Mid-Sized Theatres in Trouble

Those of you who follow my theatre writings know that we moved our mid-sized theatre subscription over to The Colony Theatre from The Pasadena Playhouse in 2010, after the sordid saga of the Pasadena Playhouse’s bankruptcy caused us to reexamine their artistic direction and subscriptions. I’ll note that we like having a mix of subscriptions and shows we pick; the subscriptions get us to plays and musicals that we might not sample on our own.

Alas, news came out this weekend that now the Colony Theatre is in trouble (Steve Julian, Colony Website, LA Times Culture Monster). Supposedly a physical letter is in the mail from the Colony  (but it would have been nice if email had gone out to subscribers before it hit the paper — that’s a Pasadena Playhouse level of mistake). The Colony is saying that ” the 37-year-old company has run out of money and needs to raise $49,000 in the next two weeks and $500,000 by the end of the calendar year in order to remain open.”  They claim that single-ticket sales have fallen consistently since 2011, and that the subscriber base has dropped as well.

I’d like to explore the specific problems of the Colony, and then look at mid-sized theatres in general.

Attending the Colony, it is easy to see the major problem: the audience is aging. We’re in our 50s, and sometimes we feel like youngsters in the audience. This is a problem the Pasadena Playhouse had as well. These theatres need to figure out something that will bring the younger audiences to the shows, and that may mean changing the mix of productions to appeal to those audiences and get them to subscribe. The trick is finding out how to do that while not alienating the older audiences. I’m not sure of the answer there, but whatever it is, it won’t address the immediate problem.

As for the immediate problem (which shouldn’t have been hidden for so long — it should have been publicized and worked during the run of American Fiesta), the Colony needs to explore new short term funding sources. Specifically, they should start some efforts on either Kickstarter or Indiegogo. They certainly have premiums they could offer: from original set designs or props from past productions to meetings with cast and crew (even the ability to attend rehearsals).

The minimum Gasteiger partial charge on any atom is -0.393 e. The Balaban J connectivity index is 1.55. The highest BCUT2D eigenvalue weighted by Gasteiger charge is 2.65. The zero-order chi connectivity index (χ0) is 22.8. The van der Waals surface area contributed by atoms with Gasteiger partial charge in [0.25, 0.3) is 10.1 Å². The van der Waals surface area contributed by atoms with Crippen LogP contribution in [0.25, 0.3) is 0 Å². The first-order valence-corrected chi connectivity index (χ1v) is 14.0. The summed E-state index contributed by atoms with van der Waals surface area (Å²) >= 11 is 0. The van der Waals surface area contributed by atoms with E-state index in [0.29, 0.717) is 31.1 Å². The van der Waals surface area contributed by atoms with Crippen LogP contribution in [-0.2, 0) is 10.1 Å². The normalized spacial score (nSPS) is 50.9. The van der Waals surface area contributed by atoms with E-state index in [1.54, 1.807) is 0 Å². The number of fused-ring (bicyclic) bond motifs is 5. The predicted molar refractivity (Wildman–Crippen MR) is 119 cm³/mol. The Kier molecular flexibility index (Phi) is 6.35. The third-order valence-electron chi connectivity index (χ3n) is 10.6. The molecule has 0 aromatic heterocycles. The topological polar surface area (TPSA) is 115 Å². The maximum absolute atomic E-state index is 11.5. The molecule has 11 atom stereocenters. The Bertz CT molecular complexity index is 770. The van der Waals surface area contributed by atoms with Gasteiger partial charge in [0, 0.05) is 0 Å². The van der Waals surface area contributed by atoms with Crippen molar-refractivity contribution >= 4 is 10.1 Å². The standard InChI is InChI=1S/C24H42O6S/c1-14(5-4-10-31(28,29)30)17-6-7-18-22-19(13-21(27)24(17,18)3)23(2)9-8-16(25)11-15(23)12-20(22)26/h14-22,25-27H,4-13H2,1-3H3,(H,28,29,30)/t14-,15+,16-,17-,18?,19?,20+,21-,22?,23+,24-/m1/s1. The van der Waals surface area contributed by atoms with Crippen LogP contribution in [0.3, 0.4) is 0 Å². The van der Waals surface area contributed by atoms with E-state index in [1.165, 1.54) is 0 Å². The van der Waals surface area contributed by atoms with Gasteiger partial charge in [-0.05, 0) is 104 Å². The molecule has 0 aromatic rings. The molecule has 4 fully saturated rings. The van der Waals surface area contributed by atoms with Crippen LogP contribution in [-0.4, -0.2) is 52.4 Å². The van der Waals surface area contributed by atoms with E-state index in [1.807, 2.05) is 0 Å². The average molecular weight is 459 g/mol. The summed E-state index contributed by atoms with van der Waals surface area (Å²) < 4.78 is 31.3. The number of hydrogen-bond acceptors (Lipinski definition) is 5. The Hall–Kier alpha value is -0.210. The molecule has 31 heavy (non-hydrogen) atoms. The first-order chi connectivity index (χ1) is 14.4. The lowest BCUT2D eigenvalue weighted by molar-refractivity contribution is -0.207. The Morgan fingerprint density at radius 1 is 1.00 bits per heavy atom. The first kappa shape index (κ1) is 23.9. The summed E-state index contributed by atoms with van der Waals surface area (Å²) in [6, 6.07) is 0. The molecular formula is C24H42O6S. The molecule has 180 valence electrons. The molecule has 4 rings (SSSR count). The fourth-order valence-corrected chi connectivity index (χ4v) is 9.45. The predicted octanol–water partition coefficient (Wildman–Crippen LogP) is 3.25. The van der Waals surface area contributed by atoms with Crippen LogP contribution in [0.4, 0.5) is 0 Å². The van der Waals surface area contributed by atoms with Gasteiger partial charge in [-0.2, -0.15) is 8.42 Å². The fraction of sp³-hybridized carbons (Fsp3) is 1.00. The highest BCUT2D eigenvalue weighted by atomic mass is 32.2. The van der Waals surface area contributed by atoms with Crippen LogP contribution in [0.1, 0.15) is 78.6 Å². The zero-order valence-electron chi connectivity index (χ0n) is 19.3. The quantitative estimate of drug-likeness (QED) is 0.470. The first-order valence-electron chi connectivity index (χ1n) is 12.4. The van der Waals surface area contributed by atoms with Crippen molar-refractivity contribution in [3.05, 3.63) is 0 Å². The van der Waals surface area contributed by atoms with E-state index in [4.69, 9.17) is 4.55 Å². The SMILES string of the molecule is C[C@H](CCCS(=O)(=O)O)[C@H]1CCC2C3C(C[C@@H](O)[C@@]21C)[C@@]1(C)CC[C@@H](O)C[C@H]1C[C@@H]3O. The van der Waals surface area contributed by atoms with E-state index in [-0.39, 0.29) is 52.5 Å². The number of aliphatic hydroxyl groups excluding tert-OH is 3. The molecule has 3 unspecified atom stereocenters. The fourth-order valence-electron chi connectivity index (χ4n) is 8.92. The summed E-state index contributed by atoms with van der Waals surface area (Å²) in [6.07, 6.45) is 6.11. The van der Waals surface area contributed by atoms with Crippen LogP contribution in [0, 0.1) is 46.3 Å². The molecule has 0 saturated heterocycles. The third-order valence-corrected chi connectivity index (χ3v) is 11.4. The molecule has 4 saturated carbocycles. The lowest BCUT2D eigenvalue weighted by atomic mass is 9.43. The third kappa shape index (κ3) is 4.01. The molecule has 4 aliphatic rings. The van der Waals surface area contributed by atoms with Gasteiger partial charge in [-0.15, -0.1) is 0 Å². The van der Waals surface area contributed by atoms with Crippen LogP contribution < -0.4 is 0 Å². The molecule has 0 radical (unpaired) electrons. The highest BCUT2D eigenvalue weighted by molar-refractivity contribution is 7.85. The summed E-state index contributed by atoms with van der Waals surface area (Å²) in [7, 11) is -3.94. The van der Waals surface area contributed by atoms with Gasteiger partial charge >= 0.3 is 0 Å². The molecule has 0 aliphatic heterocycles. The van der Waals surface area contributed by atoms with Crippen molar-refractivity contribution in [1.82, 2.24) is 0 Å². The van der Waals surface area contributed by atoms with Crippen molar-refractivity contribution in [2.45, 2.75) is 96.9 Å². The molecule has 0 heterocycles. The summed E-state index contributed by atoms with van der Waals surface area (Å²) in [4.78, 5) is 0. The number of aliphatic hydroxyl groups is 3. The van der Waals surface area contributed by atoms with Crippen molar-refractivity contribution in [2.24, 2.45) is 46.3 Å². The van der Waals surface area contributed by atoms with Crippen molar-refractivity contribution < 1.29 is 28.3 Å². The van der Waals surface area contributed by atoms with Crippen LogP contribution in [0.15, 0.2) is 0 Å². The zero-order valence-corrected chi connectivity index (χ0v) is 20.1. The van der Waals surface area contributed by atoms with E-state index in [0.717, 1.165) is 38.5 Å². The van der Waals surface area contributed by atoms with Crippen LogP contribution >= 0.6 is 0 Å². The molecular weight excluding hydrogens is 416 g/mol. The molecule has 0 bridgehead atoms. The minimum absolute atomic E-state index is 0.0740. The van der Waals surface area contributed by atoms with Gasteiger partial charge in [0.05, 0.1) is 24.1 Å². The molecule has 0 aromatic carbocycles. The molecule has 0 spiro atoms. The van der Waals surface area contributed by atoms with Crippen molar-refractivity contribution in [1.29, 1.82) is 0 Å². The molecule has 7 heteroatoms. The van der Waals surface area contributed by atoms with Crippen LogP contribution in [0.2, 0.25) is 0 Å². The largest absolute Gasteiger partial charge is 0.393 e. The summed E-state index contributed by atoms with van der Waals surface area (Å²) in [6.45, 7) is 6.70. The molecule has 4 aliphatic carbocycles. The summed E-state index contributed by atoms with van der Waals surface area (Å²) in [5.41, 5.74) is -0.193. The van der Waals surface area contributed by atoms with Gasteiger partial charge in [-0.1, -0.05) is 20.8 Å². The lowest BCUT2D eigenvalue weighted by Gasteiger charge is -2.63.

(Note: Don Shirley at LA Stage Times has also has a nice analysis of the problems facing the Colony)

But the problem the Colony is facing is one faced by many mid-sized theatres. We saw it at the Pasadena Playhouse. The audience is aging, and without big-money donors or sponsors (something I believe the Geffen has, but one never knows), it is difficult to find funds. Mid-sized facilities have greater upkeep costs, and have to actually pay their actors equity wages (unlike the 99-seat or less houses). Live theatre is dealing with an audience whose only notion of live performance is concerts; they weren’t raised with the notion of live theatre. To many of the younger audience, theater is where movies are shown. Attracting the younger audience is difficult (as Ken Davenport has discussed in The Producers Perspective); it is even harder in these economic times.

It will be interesting to see whether the Colony survives this crisis. I hope that it does. If it fails, it will be a sad day for both Burbank and Los Angeles in general. Where will we go? Good question. We might go back to The Pasadena Playhouse, although they still have the muddled direction and incomplete season problem they had before. The Geffen would be a possibility, but that depends on price. More likely, we’ll start sampling around again until we find a company that is both affordable and has the production mix that we like.